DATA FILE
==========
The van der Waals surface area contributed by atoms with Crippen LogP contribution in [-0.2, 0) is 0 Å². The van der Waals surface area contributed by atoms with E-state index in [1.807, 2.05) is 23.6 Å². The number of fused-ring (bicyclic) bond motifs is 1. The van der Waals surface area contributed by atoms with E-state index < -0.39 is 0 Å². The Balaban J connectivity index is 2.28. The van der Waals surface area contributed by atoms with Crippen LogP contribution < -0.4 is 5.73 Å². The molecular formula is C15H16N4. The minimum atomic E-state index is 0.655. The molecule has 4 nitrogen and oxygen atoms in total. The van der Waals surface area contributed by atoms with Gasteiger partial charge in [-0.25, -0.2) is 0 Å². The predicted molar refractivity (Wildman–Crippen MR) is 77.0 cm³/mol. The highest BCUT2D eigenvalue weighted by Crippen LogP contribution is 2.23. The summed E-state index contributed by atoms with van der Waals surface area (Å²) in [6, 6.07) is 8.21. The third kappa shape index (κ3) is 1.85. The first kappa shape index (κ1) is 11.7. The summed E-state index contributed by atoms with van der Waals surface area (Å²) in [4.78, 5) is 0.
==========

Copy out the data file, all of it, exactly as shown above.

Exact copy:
The van der Waals surface area contributed by atoms with Crippen LogP contribution in [-0.2, 0) is 0 Å². The van der Waals surface area contributed by atoms with E-state index in [1.807, 2.05) is 23.6 Å². The number of fused-ring (bicyclic) bond motifs is 1. The van der Waals surface area contributed by atoms with E-state index < -0.39 is 0 Å². The Balaban J connectivity index is 2.28. The van der Waals surface area contributed by atoms with Crippen LogP contribution < -0.4 is 5.73 Å². The molecular formula is C15H16N4. The minimum atomic E-state index is 0.655. The molecule has 4 nitrogen and oxygen atoms in total. The van der Waals surface area contributed by atoms with Gasteiger partial charge in [-0.25, -0.2) is 0 Å². The predicted molar refractivity (Wildman–Crippen MR) is 77.0 cm³/mol. The highest BCUT2D eigenvalue weighted by Crippen LogP contribution is 2.23. The summed E-state index contributed by atoms with van der Waals surface area (Å²) in [6, 6.07) is 8.21. The third kappa shape index (κ3) is 1.85. The first kappa shape index (κ1) is 11.7. The summed E-state index contributed by atoms with van der Waals surface area (Å²) in [4.78, 5) is 0.